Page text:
Revisiting Vinti theory : generalized equinoctial elements and applications to spacecraft relative motion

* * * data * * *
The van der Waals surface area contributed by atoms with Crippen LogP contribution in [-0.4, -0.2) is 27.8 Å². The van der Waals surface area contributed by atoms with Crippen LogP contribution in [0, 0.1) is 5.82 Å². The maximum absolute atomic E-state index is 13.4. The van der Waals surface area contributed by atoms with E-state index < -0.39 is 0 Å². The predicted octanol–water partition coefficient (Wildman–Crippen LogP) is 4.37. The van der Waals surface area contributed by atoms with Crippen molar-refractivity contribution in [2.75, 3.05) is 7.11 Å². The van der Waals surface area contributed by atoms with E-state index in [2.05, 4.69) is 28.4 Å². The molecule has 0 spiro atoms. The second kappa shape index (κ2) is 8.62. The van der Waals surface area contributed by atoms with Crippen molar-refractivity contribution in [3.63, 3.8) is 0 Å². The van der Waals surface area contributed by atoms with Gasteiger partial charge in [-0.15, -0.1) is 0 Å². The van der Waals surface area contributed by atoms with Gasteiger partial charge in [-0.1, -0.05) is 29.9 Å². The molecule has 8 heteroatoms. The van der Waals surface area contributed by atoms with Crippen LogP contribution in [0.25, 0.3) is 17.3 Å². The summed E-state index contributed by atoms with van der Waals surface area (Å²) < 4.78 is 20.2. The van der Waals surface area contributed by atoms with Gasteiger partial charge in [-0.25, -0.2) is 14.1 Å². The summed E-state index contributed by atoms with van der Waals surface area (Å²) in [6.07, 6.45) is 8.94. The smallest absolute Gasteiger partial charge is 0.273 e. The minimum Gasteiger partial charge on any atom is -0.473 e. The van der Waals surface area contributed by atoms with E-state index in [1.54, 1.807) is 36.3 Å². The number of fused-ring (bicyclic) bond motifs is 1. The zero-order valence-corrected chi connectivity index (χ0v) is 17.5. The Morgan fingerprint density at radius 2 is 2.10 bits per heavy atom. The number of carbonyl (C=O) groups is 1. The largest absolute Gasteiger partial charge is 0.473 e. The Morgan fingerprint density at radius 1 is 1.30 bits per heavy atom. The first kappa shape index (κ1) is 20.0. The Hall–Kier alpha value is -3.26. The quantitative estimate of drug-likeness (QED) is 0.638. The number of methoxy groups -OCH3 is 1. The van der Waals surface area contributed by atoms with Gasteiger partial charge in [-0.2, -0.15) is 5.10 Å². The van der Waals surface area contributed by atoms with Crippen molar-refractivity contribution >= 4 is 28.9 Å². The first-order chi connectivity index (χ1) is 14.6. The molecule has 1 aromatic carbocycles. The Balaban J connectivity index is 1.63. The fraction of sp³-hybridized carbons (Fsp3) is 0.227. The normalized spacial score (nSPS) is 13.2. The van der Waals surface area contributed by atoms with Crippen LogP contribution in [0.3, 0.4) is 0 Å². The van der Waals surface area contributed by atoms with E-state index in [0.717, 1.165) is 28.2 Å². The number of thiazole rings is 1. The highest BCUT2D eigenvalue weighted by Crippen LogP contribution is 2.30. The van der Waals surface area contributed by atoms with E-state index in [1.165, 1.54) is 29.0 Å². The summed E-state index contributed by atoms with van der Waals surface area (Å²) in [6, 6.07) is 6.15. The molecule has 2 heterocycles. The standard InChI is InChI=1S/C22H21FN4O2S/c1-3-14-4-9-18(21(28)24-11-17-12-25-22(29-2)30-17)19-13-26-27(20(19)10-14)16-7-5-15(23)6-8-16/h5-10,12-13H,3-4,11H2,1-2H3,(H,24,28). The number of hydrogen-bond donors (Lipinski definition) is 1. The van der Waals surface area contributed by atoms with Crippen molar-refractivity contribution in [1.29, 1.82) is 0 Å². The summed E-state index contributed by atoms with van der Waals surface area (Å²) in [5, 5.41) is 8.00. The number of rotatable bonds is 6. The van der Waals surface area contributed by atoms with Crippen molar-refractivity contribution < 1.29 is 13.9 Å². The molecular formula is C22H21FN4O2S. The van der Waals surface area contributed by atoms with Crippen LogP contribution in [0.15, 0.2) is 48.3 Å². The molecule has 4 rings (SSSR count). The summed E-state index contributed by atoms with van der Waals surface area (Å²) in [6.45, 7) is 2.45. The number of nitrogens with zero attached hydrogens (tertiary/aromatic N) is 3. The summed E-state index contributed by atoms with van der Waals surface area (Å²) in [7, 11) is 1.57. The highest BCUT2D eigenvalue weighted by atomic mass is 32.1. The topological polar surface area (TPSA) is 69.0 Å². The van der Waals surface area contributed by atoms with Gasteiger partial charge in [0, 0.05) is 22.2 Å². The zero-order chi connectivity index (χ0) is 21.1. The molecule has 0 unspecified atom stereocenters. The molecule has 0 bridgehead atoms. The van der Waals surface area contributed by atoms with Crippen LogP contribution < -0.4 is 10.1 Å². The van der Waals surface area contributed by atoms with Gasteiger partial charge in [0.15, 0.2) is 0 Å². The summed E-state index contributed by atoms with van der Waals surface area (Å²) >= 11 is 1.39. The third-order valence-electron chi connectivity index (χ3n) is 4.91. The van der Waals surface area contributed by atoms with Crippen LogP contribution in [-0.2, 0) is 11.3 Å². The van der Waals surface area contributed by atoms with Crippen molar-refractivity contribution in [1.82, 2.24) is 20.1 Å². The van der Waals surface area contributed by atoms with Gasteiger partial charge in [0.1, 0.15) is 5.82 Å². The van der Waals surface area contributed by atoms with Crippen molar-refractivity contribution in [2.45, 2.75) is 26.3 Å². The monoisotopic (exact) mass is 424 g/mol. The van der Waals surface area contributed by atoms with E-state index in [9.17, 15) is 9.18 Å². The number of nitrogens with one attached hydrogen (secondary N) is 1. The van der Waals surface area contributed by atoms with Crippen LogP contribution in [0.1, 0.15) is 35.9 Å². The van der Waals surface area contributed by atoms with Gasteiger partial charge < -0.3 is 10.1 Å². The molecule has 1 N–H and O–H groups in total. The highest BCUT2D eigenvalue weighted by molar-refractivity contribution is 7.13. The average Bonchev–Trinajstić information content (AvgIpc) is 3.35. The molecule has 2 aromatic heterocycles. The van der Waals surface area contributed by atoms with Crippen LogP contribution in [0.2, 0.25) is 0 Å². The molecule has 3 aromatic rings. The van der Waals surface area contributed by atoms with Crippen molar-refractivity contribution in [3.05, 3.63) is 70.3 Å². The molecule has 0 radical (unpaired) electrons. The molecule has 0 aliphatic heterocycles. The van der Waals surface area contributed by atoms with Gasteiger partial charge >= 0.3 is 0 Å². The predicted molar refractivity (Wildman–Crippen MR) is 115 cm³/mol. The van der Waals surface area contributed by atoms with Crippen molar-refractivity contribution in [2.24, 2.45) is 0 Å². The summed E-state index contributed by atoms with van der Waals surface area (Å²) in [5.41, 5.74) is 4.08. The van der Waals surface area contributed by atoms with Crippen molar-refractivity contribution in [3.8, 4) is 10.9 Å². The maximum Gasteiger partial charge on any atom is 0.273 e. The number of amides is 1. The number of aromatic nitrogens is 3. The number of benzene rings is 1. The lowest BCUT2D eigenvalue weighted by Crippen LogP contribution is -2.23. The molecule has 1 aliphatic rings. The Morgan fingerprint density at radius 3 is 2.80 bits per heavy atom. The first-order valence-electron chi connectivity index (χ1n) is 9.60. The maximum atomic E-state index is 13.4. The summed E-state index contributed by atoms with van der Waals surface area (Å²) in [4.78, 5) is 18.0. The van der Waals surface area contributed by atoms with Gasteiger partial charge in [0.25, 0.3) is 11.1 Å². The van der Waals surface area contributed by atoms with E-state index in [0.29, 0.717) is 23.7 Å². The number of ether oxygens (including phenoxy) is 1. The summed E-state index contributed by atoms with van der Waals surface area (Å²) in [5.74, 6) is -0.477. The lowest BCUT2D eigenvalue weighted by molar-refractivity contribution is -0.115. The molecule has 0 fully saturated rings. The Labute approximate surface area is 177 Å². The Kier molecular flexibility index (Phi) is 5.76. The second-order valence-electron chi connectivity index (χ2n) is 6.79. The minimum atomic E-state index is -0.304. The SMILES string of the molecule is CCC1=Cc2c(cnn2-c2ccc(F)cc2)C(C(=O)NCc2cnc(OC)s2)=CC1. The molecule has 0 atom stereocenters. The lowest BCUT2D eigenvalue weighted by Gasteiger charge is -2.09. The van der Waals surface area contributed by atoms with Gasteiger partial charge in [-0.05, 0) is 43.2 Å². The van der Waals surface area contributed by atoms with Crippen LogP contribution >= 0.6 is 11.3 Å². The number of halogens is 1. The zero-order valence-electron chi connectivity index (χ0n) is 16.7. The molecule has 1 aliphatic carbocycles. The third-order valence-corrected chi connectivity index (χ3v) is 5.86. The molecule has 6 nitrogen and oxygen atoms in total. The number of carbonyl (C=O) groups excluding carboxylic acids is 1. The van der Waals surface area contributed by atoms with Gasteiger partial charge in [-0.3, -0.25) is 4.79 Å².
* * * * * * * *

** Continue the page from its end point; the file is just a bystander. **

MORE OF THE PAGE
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Early phases of complex astrodynamics applications often require broad searches of large solution spaces. For these studies, mission complexity generally motivates the use of the coarsest dynamical models with analytical solutions because of the implied lightening of the computational load. In this context, two-body dynamics are typically employed in practice, but higher-fidelity models with analytical solutions exist, an attractive prospect for modern applications that may require or benefit from greater accuracy. Vinti theory, which prescribes one of the many alternative described models known as intermediaries, is revisited because it leads to a direct generalization of two-body dynamics, naturally incorporating the dominant effect of oblateness and optionally the top/bottom-heavy characteristic of a celestial body without recourse to perturbation methods. Prior to the innovations introduced in this dissertation, Vinti theory and associated solutions possessed many singularities in popular orbital regimes. The theory has received limited use. The goals of this dissertation are to assess Vinti theory's effectiveness in a modern application and remove its long-standing disincentives. These objectives inform the two main contributions, respectively: 1) Vinti theory is applied to the relative motion problem through the development of a state transition matrix (STM), enabled by improvements to the existing theory; 2) a new nonsingular element set is introduced. The relative motion application leverages Vinti's approximate analytical solution with J₃. An analytical relative motion model is derived and subsequently reformulated so that Vinti's solution is piecewise differentiable, developed alongside boosts in accuracy and removal of singularities in polar and nearly circular or equatorial orbits. Some of these singularities reside in the solution, others in the partials. Solving the problem in oblate spheroidal elements leads to large linear regions of validity. The new STM is compared with side-by-side simulations of a benchmark STM obtained from perturbation methods and is shown to offer improved accuracy over a broad design space. To defray the costs of software development, robust code is provided online. The second major thrust area is the introduction of a nonsingular element set that is at once novel and familiar. Vinti theory suffers from other well-known singularities, strictly artifacts of classical elements that are detrimental to many applications. To mitigate these singularities, the standard (spherical) equinoctial elements are chosen to inform in a natural way their generalization to a new nonsingular element set: the oblate spheroidal equinoctial orbital elements. The new elements are derived without J₃ and concise algorithms presented for common coordinate transformations. The transformations are valid away from the nearly rectilinear orbital regime and are exact except near the poles. When near the poles, the transformations match the accuracy of the approximate analytical solution. As a result, the singularity on the poles is completely eliminated for the first time. Analytical state propagation of the new elements in time for bounded orbits completes their formal introduction. Benefits of the new elements are identified. The dissertation is organized as follows. To convey Vinti theory's broader context, extensive background on intermediaries and related topics is provided in Chapter 1. General enhancements that grew out of the main efforts, including the removal of some singularities, are consolidated in Chapter 2 along with mathematical preliminaries. Relative motion is explored as the selected application in Chapter 3 and the major deficiencies of Vinti theory are removed in Chapter 4 with the introduction of the new element set. Analytical orbit propagation in the new set is developed in Chapter 5.